Cathedral will host incredible show and music
Ben and I met in the Cathedral Café, which gave me a moment to admire the Dean’s Eye rose window as I crossed the garden path to the entrance – and how fitting that one of the first things Ben mentioned was a replica stained-glass window which will be a stunning prop for some of the most dramatic scenes in the production.
The show will not need much in the way of scenery as the assets and architecture of the Cathedral are naturally hugely impressive. The Cathedral organ willl form a stage backdrop, the Cathedral bells will have their own starring moments and production values will be pushed with the use of projection mapping across the medieval stonework.
I suppose we all have our differing perceptions of Victor Hugo’s French gothic story, probably depending on age. The novel is an epic survey of all life which the great Paris Cathedral witnessed; parallels are easy to draw considering the thousand-year history of our own Lincoln Cathedral. The title will always bring to my mind’s eye memories of Charles Laughton playing Quasimodo in the 1939 film. For younger audiences, the 1996 Disney animated musical is memorable as one of the studio’s darkest storylines.
The theatre adaptation, a darker version still, was written in 1999 but Ben explained that it was not until 2020 that limited rights became available. “I had been writing to Disney, on and off, since 2011 and they always responded that a professional show might happen. It did, but off Broadway and Lincoln will be amongst the first few productions in the UK so far.”
Starring Lincoln Theatre Company continues to be community-based, with Ben’s drive for inclusivity and participation a key motivation behind each production.
“When we opened auditions in May 2021, the call went out once again for anyone who wanted to be part of the cast or chorus to come forward. It is important to me to prove that you can take risks and stage theatre of this quality with participants drawn from the city and county, and if you keep coming to rehearsals you will be in the shows. “
Ben has said in the past that his ultimate goal is to have a show with more participants on stage than members of the audience. That hasn’t quite happened yet but with a cast of 150 and choir of 50, this is the biggest so far. Casting for the lead roles took place in December and the working relationship the company has built with students and staff from the University of Lincoln is proving to be mutually beneficial.
André Buhagiar, a Maltese exchange student at the university will play Quasimodo. Esmeralda will be played by Indrija Kustov, who is studying film at Nottingham Trent, while Lincoln resident Ben Good will play Captain Phoebus. Ben, who works for OpenReach, came along to the initial casting call to encourage his daughter’s participation and now finds himself in a lead role. Tim Marks and Helen Evans will play King and Queen of the Gypsies and are narrators during the performance. Ben has taken the challenge of not only directing but also playing Frollo, the Archdeacon, which he described as a “wonderfully complex role”.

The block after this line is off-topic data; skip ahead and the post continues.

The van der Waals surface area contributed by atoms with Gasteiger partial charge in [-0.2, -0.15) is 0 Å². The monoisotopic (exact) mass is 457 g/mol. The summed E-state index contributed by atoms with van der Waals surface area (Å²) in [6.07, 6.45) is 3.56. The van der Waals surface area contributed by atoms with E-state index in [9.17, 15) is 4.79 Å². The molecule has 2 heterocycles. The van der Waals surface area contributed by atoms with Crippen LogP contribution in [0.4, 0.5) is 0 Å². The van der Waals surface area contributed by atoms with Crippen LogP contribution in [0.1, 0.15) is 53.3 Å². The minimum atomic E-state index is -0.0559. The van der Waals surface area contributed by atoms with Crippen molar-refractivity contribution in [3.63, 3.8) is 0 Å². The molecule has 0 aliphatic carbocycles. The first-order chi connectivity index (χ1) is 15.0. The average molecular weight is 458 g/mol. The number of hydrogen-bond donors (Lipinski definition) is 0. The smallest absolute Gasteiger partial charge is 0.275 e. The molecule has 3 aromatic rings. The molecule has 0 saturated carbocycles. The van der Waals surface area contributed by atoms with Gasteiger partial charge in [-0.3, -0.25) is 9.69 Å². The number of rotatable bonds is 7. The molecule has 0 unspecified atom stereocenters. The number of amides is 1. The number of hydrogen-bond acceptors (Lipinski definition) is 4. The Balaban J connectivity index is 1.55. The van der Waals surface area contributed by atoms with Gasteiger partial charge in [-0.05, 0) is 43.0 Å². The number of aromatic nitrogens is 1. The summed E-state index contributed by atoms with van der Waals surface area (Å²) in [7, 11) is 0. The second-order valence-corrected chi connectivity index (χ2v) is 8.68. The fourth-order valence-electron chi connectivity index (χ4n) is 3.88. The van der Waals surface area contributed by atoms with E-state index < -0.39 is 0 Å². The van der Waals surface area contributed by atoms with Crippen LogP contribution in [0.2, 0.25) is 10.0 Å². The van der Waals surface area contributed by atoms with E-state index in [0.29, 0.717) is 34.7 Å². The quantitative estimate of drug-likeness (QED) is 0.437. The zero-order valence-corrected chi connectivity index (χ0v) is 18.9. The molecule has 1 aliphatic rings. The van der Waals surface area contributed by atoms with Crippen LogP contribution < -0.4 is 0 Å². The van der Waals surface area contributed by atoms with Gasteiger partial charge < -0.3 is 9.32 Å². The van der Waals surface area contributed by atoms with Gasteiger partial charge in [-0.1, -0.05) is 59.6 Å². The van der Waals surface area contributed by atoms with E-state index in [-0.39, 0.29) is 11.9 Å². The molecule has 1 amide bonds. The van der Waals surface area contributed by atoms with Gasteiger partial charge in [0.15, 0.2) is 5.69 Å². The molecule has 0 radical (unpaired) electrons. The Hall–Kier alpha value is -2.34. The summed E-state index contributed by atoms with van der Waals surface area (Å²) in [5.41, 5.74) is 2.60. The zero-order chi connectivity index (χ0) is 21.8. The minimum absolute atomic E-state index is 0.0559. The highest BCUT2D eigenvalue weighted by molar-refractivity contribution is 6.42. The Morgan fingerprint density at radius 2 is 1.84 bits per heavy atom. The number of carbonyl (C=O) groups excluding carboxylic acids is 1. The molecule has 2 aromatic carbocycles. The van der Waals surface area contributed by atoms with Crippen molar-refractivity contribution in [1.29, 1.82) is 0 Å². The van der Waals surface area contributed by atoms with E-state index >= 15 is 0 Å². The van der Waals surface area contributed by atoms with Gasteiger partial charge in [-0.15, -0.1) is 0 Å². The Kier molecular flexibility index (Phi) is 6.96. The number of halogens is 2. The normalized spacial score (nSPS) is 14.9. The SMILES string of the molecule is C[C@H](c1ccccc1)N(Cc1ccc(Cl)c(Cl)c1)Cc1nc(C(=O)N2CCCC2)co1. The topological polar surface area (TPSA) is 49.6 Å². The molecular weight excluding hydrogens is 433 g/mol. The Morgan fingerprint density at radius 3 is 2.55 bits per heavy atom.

The challenging themes which the storyline raises and the incredible music of this production, under the direction of James Fox, promise to deliver an experience which will be moving and thought provoking for the audience.
“Disability is the stigma which isolated Quasimodo in the bell tower in the first place,” said Ben, “but we have chosen to portray this through exo-skeletal illustration on the costume. Deformity was seen as a punishment from God or the result of witchcraft, so complex prejudices are in play with the crowd and their behaviour switches quickly from celebration to aggression.
“There is also prejudice against race, the ‘otherness’ of Esmeralda, who is attacked by the mob, and her behaviour as a woman creates tensions in this sophisticatedly written version.”
Starring Lincoln Theatre Company do not get the same luxury as professional groups of rehearsing in the theatre but rather smaller groups hone their performance before they are gradually brought together for the couple of technical and dress rehearsals which will be possible in the Cathedral once the staging is in place in mid-May. The movement director is Kirsty Russell, who is also Programme Leader, Dance at the University of Lincoln; while Michael Hoyle, of the Technical Theatre and Stage Management department at the university is technical director.
“My ambition is always that the audience come away feeling that they have seen a show which could be in the West End, but instead they are experiencing it in Lincoln, for the benefit of the Cathedral and to feel proud that the city and its community can pull off this achievement. It is the quality of the building and its longevity which resonates so much with this particular story; that it, like Notre Dame, is greater than all of us and the moment.”
While Ben pours all his immediate energy into this production, we did end our chat by talking about a future project, only a passing thought at present, which might feature the city’s own epic moments being captured in a piece of theatre. It might be a case of watch this space but meanwhile be sure to secure your tickets for The Hunchback of Notre Dame.
The show runs from 23rd May to 4th June at Lincoln Cathedral. Tickets available online at www.lincolncathedral.com
Photographs: Richard Hall Photography